I was with two friends, one who had adopted twins (now 19 - HOW did they grow so fast?...anyway..) The other was askign so many rude questions that I said "wWould you liek to know how me and my husband got our DD. he was dressed as Heflick off Allo allo as he was doing a show that wek and we boncked so much because i was off work and etc etc.". I was so annoyed..... I'm bad aren;t I? But do you know what i mean? I just don;t get it?

Its beautiful adoption.... and I suppose it is natural curiosity.... but seems a bit rude...

Uppermid Wed 10-Oct-12 21:47:13

I'm not adopted but grew up with my step dad and lots of people don't realise this, the amount of comments along the lines of doesn't she look like you he gets are quite amazing (we don't btw!) but he just smiles and says thank you. Not sure if that helps or not.

On another note, can't believe how rude some people are - shocking!

MaryZed Wed 10-Oct-12 21:49:41

That was probably a good way of answering her mumble grin

I do the "she looks like dh" a lot too, when I'm with dd. In fact she looks incredibly like dh a lot of the time. ds1 is more like me, colouring and personality wise. But mine are both Irish, so don't look "different" in any way, which means that most of the time people don't ask any more.

Families great answers.

Devora Thu 11-Oct-12 00:06:28

The first dibs thing is irrelevant now - it's about what you can do for the child, not what the child can do for you.

My children have different skin colours so people either think I'm childminding or that I'm a hoor.

mymatemax Thu 11-Oct-12 00:18:48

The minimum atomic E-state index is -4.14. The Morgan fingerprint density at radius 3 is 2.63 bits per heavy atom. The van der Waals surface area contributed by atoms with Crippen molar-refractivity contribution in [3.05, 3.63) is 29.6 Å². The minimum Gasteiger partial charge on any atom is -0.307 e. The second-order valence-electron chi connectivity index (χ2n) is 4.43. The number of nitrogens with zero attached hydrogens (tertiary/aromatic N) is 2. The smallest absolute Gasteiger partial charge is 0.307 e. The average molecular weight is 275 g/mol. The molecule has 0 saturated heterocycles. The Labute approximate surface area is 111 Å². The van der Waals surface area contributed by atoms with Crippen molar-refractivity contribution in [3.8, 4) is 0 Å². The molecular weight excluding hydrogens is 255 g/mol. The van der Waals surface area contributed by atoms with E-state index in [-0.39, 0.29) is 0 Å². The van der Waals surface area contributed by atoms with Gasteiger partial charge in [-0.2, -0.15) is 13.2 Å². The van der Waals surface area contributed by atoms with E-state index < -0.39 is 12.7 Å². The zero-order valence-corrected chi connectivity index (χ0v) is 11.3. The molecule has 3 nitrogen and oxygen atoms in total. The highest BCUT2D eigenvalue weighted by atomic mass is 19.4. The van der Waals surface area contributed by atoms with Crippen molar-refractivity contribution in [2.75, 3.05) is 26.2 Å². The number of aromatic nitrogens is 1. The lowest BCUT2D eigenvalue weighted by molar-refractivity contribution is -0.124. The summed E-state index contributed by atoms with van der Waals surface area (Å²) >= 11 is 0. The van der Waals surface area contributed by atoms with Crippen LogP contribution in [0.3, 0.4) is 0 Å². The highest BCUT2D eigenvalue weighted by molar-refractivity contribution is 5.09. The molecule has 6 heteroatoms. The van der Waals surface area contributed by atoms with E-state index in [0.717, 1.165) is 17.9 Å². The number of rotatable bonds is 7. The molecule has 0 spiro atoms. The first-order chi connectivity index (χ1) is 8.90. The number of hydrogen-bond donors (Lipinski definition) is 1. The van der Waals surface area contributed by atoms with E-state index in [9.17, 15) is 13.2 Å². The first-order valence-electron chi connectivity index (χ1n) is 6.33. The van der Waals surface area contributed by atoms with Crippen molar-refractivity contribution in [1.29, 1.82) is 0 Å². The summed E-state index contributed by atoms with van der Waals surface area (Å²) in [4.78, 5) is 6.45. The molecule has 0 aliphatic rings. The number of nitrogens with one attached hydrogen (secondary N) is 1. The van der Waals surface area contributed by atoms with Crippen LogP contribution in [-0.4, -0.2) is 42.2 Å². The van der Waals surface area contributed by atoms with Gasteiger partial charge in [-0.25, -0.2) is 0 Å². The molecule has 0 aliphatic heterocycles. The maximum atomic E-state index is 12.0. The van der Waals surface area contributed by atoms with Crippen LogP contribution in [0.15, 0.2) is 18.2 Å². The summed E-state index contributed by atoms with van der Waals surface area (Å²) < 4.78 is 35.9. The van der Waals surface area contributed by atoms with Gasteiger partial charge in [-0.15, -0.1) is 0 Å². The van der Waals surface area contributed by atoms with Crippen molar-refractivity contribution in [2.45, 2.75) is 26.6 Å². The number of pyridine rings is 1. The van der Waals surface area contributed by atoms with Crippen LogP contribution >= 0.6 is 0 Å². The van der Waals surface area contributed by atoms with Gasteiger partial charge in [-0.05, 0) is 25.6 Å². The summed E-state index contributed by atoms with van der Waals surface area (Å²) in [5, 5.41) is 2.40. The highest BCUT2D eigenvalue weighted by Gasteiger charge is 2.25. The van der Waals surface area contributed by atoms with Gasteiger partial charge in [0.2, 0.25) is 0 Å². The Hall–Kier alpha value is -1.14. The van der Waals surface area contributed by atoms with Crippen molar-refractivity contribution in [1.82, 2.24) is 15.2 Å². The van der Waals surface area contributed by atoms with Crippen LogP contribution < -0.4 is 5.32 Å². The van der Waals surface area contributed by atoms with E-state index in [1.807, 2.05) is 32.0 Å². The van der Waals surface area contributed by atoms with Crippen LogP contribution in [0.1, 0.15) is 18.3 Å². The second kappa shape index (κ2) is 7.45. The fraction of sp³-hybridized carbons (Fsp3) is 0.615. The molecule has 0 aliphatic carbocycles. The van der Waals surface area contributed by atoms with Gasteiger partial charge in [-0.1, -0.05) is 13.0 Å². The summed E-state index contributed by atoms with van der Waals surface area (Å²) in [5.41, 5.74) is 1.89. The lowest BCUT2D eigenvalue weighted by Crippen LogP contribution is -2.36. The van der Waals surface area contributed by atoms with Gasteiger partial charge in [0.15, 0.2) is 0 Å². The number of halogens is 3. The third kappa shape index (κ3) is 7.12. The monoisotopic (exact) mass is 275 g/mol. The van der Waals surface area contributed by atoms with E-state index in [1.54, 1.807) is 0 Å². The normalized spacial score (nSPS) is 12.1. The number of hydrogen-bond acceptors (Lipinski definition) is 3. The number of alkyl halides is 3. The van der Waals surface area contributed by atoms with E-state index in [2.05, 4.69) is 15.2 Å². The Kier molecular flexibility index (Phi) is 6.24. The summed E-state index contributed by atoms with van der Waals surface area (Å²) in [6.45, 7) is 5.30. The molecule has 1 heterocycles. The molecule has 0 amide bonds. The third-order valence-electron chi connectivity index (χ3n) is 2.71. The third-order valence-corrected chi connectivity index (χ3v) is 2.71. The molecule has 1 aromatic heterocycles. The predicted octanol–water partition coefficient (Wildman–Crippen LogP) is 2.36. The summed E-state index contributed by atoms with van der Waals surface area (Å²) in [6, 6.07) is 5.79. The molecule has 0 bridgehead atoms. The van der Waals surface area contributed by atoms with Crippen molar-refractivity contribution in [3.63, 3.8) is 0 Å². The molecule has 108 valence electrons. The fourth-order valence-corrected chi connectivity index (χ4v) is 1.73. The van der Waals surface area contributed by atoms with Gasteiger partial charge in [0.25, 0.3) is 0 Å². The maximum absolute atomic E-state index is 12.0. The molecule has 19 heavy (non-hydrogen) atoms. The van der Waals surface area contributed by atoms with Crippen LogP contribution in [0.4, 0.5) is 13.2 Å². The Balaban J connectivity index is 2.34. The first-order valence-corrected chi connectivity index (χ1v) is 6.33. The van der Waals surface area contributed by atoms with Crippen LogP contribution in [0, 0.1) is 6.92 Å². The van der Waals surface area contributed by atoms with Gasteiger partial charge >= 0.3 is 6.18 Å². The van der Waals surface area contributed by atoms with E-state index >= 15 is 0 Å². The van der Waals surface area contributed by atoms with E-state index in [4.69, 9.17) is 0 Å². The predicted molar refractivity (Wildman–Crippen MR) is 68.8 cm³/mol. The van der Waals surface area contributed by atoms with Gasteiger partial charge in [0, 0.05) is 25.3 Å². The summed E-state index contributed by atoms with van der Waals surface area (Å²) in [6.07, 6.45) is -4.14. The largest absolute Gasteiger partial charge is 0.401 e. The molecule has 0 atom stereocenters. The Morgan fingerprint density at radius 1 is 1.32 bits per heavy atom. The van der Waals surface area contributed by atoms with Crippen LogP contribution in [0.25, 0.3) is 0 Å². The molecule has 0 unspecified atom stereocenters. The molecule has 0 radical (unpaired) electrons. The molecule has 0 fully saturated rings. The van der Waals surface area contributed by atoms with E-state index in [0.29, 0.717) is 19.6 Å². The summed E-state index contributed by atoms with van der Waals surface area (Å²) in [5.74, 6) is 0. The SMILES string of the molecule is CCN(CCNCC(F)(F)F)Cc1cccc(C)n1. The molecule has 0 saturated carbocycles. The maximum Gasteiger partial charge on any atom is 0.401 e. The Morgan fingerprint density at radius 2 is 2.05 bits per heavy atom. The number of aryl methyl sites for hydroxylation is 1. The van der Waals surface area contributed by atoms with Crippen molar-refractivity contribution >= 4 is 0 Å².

My friend has 4 children, two of whom adopted from a family member as babies....anyway I didnt have aclue & when we were talking about childbifrth she said "i couldnt go through it a third time" I rather stupixdly accused her of having forgotten giving birth to two of her children. she thought I knew, it never occured to me & as the conversation was after a couple of bottles of wine it took us ages to realise why we were both confused.
It was only the next day I phoned with a foggy head & she said "well arent you going to ask which two were adopted"

justabit Thu 11-Oct-12 10:18:21

Heyley34. Love the stabby word. Can I use it?

Hayleyh34 Thu 11-Oct-12 11:57:55

Anytime justabit!

justabit Thu 11-Oct-12 14:57:44

Thanks.

I'm adopted. Have loved this thread.

runamile Thu 11-Oct-12 21:14:49

I have the opposite experience from many of you. It is amazing how few people ask questions or make comments about the fact my children are adopted. Only people who are very close ever ask anything and then only when I have opened up the conversation. Sometimes I feel I would like people to say what they are really thinking!